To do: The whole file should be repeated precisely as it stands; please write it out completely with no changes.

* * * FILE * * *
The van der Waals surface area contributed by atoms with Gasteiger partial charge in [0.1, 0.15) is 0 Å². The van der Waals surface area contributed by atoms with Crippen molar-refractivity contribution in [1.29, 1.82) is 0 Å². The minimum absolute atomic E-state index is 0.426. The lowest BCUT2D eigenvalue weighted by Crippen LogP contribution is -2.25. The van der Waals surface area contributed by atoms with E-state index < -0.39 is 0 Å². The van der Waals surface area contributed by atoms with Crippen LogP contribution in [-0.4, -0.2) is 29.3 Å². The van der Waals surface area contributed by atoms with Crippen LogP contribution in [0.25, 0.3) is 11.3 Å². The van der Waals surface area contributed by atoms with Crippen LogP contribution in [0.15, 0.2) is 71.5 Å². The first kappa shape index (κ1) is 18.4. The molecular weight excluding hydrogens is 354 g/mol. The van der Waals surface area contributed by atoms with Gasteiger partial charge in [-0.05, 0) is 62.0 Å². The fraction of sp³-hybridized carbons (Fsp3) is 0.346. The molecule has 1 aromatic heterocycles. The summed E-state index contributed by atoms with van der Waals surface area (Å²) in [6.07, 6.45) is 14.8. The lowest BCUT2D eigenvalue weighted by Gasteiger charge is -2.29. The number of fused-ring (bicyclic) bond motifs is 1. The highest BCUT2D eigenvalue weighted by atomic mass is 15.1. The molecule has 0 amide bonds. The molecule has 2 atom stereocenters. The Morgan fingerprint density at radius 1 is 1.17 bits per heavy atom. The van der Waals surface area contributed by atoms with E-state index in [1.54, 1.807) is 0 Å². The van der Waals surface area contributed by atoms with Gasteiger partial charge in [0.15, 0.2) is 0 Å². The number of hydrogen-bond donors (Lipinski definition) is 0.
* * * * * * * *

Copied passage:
The van der Waals surface area contributed by atoms with Gasteiger partial charge in [0.1, 0.15) is 0 Å². The van der Waals surface area contributed by atoms with Crippen molar-refractivity contribution in [1.29, 1.82) is 0 Å². The minimum absolute atomic E-state index is 0.426. The lowest BCUT2D eigenvalue weighted by Crippen LogP contribution is -2.25. The van der Waals surface area contributed by atoms with E-state index < -0.39 is 0 Å². The van der Waals surface area contributed by atoms with Crippen LogP contribution in [-0.4, -0.2) is 29.3 Å². The van der Waals surface area contributed by atoms with Crippen LogP contribution in [0.25, 0.3) is 11.3 Å². The van der Waals surface area contributed by atoms with Crippen LogP contribution in [0.15, 0.2) is 71.5 Å². The first kappa shape index (κ1) is 18.4. The molecular weight excluding hydrogens is 354 g/mol. The van der Waals surface area contributed by atoms with Gasteiger partial charge in [-0.05, 0) is 62.0 Å². The fraction of sp³-hybridized carbons (Fsp3) is 0.346. The molecule has 1 aromatic heterocycles. The summed E-state index contributed by atoms with van der Waals surface area (Å²) in [6.07, 6.45) is 14.8. The lowest BCUT2D eigenvalue weighted by Gasteiger charge is -2.29. The number of fused-ring (bicyclic) bond motifs is 1. The highest BCUT2D eigenvalue weighted by atomic mass is 15.1. The molecule has 0 amide bonds. The molecule has 2 atom stereocenters. The Morgan fingerprint density at radius 1 is 1.17 bits per heavy atom. The van der Waals surface area contributed by atoms with E-state index in [1.54, 1.807) is 0 Å². The van der Waals surface area contributed by atoms with Gasteiger partial charge in [0.15, 0.2) is 0 Å². The number of hydrogen-bond donors (Lipinski definition) is 0.